Stadtentwicklung ohne Wachstum : zur Praxis kommunaler Siedlungsflächenentwicklung ; empirische Befunde und Folgerungen zu Steuerungsverständnissen und -formen öffentlicher Akteure
- Urban development without growth : today’s practice ; local government and land use
Klemme, Marion; Selle, Klaus (Thesis advisor)
Aachen : Publikationsserver der RWTH Aachen University (2009)
Dissertation / PhD Thesis
In: PT_Materialien 24
Page(s)/Article-Nr.: VIII, 299 S. : zahlr. Ill., graph. Darst., Kt.
Aachen, Techn. Hochsch., Diss., 2009
Demographic changes are a major challenge for current urban development in Germany. Planners, residents, developers, residential trade and industry have to cope with the effects and consequences of demographic, economic and structural transformations. The observed changes have led to an excess of unused or under-used areas and buildings in many cities. In many cases common mechanisms of re-using (in the real estate market) do not work any longer. As a result there are substantial vacancies in housing and industrial areas. This trends are leading to an ever more differentiated demand for land and buildings.Different players are involved in planning land use and developing settlements. A major focus of this thesis lies on the public stakeholders who are key players in regard to the future development of residental areas. In this dissertation I discuss planning and policy strategies of the local governments targeting the above mentioned changing conditions. The thesis deals with the following key research questions:- How do local decision-makers notice demographic changes and how do they recognise the problems? - How do demographic changes are taken into account into the decision-making-process? What are the current targets in developing residental areas? - Which policy instruments local actors are aware of? What instruments and strategies of urban policies and planning are applied? - Who is involved in developing residental areas? What meaning and influence do other actors have for the strategies of local governments?Furthermore, the multi-dimensional and complex situation of politics, policy and planning has to be taken into account: The role of local parameters, like business environments, budget deficits, planning culture will be analysed. Selected case studies from Western as well as Eastern Germany (Arnsberg, Essen, Fuerstenwalde/Spree, Halle (Saale), Hilden, Schwerin and Sankt Augustin) are a key part of the analysis. The study analyses different situations of "shrinking cities" and the particular strategies, instruments und policies of local governments apply there. For each city the following methodological approach was chosen: - Data and document analysis: e.g. demographic and business statistics, spatial development strategies, masterplans, planning issues, panel reports.- Interviews with local key players: public stakeholders, residential trade and business representatives, environmental pressure groups.Regarding the strategic development of settlements and housing policy, sustainable land use management, innovative area development and temporary use should become more important. For a paradigm shift towards a sustainable land-use management (German Federal Government’s National Sustainability Strategy: reducing land use to 30 hectares a day) new innovative approaches are crucial. From a larger perspective, this involves new ways of thinking and acting - away from greenfield development and urban expansion. However, this requires a shift from the one-dimensional view of growths to a multi-dimensional understanding of development. The thesis concludes that a paradigm shift appears to be out of touch with reality so far. The effects of the demographic changes are often either ignored or only partially noticed by local stakeholders. Major changes of the key strategies can be rarely noticed. As a consequence further land for new residental areas and industrial estates is made available which leads to a loss of green fields. It seems to be likely that until population decline does not reach a certain tipping point public administration is not willing to act. Therefore, the consequences of a shrinking city must be very notable to try new ways to face considerable challenges (e.g. innercity development, redevelopment of brownfield sites, renaturation). But even though a complete stop of further urban expansion could not be observed so far. Strengthening national policy frameworks and stronger involvement of all parts of society and a general awareness raising seems to be necessary to face the challenges towards a more sustainable way.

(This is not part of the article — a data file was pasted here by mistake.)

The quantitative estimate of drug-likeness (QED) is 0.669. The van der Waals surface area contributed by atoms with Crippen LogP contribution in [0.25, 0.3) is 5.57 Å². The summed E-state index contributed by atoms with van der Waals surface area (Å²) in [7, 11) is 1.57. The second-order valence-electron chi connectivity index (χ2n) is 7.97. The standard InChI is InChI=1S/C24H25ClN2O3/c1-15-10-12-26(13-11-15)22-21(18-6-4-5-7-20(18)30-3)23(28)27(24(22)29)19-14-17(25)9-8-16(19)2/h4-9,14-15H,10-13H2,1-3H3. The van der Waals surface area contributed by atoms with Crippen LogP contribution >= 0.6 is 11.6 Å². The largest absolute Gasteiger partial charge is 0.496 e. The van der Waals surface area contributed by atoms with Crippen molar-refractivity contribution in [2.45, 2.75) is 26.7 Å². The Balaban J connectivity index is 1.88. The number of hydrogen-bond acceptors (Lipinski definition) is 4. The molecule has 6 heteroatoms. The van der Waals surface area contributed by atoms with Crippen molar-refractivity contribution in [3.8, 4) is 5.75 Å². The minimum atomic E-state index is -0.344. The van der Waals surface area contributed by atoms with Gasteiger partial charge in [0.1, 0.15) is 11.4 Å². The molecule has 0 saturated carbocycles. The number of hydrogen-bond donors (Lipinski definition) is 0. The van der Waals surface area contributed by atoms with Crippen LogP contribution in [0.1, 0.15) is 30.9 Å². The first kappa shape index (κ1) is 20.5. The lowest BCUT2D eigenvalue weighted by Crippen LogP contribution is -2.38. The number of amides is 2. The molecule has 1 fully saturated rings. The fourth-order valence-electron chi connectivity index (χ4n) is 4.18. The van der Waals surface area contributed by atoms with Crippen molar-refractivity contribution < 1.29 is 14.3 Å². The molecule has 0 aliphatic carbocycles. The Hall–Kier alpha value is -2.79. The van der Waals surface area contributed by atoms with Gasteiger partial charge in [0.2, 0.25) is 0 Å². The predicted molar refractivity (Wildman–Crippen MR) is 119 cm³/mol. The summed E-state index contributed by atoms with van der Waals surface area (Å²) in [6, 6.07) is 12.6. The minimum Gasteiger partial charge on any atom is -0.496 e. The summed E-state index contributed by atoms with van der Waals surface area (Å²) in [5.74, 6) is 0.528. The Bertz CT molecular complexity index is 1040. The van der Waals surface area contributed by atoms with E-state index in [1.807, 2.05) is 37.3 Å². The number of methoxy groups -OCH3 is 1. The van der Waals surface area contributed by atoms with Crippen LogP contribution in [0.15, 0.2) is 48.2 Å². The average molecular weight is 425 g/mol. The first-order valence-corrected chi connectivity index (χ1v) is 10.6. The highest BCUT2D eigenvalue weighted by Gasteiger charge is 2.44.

- Chair of Planning Theory and Urban Development